Temer has proposed a minimum age for retirement, which would compel many employees to work longer to receive a pension and reduce payouts in a country were many workers retire with full benefits in their 50s.

The lower house of Congress approved a bill this week to weaken labor laws by relaxing restrictions on outsourcing and temporary contracts, further inflaming union resistance.

The government argues that economic reforms are needed to pull Brazil out of its worst recession on record, cut a huge budget deficit, reduce record unemployment and modernize the economy.

The strike had a large impact on auto production in Sao Paulo, which concentrates the bulk of the industry in Brazil.

General Motors Co <GM.N>, Ford Motor Co <F.N>, Toyota Motor Corp <7203.T> and Mercedes-Benz parent Daimler AG <DAIGn.DE> all halted production, according to company officials, unions and market analysts. Fiat Chrysler Automobiles NV <FCHA.MI>, the No. 1 car seller Brazil, said it was operating normally.

Union officials said most workers at state-run oil producer Petroleo Brasileiro SA <PETR4.SA>, known as Petrobras, joined the strike, but the company said the stoppage had no significant impact on output. Iron ore miner Vale SA <VALE5.SA> said the strike did not affect its operations.

The 24-hour strike started after midnight on Friday, ahead of a long weekend with Labor Day on Monday.

The benchmark Bovespa stock index <.BVSP> was up nearly 1 percent while the nation’s currency, the real <BRBY> <BRL=>, was little changed as investors assessed the impact of the strike.

(Reporting by Brad Brooks in Sao Paulo and Anthony Boadle in Brasilia; Additional reporting by Pedro Fonseca in Rio de Janiero and Brad Haynes, Alberto Alerigi, Roberto Samora and Guillermo Parra-Bernal in Sao Paulo; Editing by Daniel Flynn, W Simon, Leslie Adler and Lisa Shumaker)

Oil prices jump 2 percent after U.S. launches missile strike in Syria

Crude oil storage tanks are seen from above at the Cushing oil hub, appearing to run out of space to contain a historic supply glut that hammered prices, in Cushing, Oklahoma,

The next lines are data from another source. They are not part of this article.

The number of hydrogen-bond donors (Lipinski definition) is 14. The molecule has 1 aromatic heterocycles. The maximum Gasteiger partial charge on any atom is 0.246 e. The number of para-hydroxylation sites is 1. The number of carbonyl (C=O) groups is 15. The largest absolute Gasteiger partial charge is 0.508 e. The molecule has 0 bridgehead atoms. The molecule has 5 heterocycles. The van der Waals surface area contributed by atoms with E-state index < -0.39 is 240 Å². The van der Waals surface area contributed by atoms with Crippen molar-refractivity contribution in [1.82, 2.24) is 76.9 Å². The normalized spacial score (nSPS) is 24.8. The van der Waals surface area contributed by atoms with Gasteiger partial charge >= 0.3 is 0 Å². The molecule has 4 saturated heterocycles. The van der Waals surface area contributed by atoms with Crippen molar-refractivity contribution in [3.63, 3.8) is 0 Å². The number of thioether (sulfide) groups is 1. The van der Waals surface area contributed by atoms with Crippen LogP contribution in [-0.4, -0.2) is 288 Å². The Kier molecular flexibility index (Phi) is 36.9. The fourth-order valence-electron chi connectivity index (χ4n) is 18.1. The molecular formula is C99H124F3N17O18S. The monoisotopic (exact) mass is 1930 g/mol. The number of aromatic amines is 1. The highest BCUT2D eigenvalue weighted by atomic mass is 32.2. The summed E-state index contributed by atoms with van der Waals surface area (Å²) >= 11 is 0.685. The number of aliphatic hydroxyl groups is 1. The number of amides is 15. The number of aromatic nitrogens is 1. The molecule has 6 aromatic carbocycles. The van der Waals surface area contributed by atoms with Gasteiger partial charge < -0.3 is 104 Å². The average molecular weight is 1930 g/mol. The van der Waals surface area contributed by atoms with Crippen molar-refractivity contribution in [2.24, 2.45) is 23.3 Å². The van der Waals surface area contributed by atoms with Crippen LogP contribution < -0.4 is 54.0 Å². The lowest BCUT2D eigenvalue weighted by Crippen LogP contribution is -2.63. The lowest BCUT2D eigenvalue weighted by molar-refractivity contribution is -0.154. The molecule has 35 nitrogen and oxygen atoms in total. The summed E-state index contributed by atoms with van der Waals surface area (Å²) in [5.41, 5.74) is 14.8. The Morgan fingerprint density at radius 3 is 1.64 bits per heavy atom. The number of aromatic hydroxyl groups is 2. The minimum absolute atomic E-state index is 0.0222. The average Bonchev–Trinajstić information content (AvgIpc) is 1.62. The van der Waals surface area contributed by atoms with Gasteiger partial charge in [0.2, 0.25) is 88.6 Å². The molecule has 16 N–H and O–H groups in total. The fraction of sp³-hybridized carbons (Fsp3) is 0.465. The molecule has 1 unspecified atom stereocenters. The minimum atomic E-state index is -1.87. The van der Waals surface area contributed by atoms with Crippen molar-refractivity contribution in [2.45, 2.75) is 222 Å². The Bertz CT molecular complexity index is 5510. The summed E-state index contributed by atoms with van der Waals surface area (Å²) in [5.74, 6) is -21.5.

By Henning Gloystein

SINGAPORE (Reuters) – Oil prices surged more than 2 percent on Friday after the United States launched dozens of cruise missiles at an airbase in Syria.

U.S President Donald Trump said he had ordered missile strikes against a Syrian airfield from which a deadly chemical weapons attack was launched earlier this week, declaring he acted in America’s “national security interest” against Syrian President Bashar al-Assad.

After tepid trading before the news, Brent crude futures, the international benchmark for oil, jumped to $56.08 per barrel before easing to be up 1.6 percent at $55.75 per barrel at 0310 GMT.

U.S. West Texas Intermediate (WTI) crude futures also climbed by over 2 percent, to a high of $52.94 a barrel before receding to be up 1.8 percent at $52.61.

Both benchmarks hit their highest levels since early March.

The strikes rattled global markets. While oil prices surged as traders priced in what has in the past been called a Middle East risk premium, and safe-haven products like gold jumped, stock markets and the U.S. dollar slumped.

“The U.S cruise missile strikes have seen crude oil jump over two percent in a straight line,” said Jeffrey Halley, senior market analyst at futures brokerage OANDA in Singapore.

Halley said the strikes had potentially big implications for oil markets.

“What will be the response of Iran and Russia, two of the world’s largest oil producers and staunch allies of the Assad regime?… We will have to wait for these answers as the day moves on,” he said.